Saturday, 22 June 2013

Note on Not Posting

It is now over a month since my last post on this blog, and it looks like it may be another month yet before my next post. Behind the scenes, my conception of this blog has been undergoing some major structural alterations since I left my voluntary work at Hammersmith & Fulham Mind a month or two ago. Basically, releasing myself from the influence of my befriendee somehow returned me to my interest in literature, and I have been reading again in Thoreau and J. H. Prynne. This means I have had to work out how to begin to align these literary interests with (what had become) the workings of this blog as a sort of forced amateur encyclopaedia of Weimar thought, an over-responsible charm against my befriendee's irresponsibility: that is, a series of rather formal, very detailed crystallizations of what one contemporary academic (often Thornhill) had to say about one historical thinker (often Jaspers). So far as I have worked it out, you can expect quite a bit of Heidegger here in the future. But my posts may be a bit more informal than they have been in the past; exploratory attempts to return to the sort of philosophical literary criticism I once practiced as an academic.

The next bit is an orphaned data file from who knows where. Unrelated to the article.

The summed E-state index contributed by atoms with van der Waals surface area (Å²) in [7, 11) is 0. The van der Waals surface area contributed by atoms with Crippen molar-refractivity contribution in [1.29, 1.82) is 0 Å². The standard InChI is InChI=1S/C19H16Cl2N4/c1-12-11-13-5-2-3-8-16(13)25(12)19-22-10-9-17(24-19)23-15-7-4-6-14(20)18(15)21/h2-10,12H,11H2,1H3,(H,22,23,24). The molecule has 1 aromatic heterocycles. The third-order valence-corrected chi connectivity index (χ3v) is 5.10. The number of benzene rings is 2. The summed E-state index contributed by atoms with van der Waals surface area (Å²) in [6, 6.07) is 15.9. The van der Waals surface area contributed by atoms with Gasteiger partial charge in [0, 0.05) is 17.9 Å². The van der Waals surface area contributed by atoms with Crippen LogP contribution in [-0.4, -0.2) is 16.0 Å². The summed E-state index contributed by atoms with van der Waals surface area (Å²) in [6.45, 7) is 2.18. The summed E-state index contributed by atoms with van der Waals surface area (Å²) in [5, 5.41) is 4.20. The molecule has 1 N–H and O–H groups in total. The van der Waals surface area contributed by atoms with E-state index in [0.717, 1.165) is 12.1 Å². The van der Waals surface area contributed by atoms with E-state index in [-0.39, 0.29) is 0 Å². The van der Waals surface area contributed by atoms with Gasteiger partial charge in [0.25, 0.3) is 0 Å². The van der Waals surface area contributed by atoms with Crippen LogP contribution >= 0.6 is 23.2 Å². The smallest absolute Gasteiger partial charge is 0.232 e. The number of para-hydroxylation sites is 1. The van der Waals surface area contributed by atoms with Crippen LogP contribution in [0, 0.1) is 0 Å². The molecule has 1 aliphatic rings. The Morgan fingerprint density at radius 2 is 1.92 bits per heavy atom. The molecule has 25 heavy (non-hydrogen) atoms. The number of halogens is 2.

My next post, which will stem from last year's important essay collection The Weimar Moment, will still be 'purely philosophical'. But because of my altered plans now, I will not be producing an entire post puffing this year's sensation, the Weimar Thought  anthology edited by Gordon and McCormick. So here's an advertisement of its front cover instead. I recommend it. To my mind it & its theological turn definitively supersedes the old identity politics manual, The Weimar Republic Sourcebook.


  1. I look forward to the new direction. While your crystallizations were always fascinating -- often as accessible yet careful summaries of scholarship that I will probably never grapple with in its original form, but for which I now have, thanks to you, some feelings of recognition -- still, I always appreciate much more your original strikings out. Philosophical literary criticism is a thing the world can always use more of.

  2. Thanks for your support, Robert. I really don't know what to say about the issues you currently raise on your blog; about turning to programming, etc. All I know is that our universities are such vile, hopeless places - if they, like our mental health services, weren't so full of deadbeats and career-hungry bullies, it wouldn't be left to unsalaried oddballs like us to get on with the work unaided and scorned.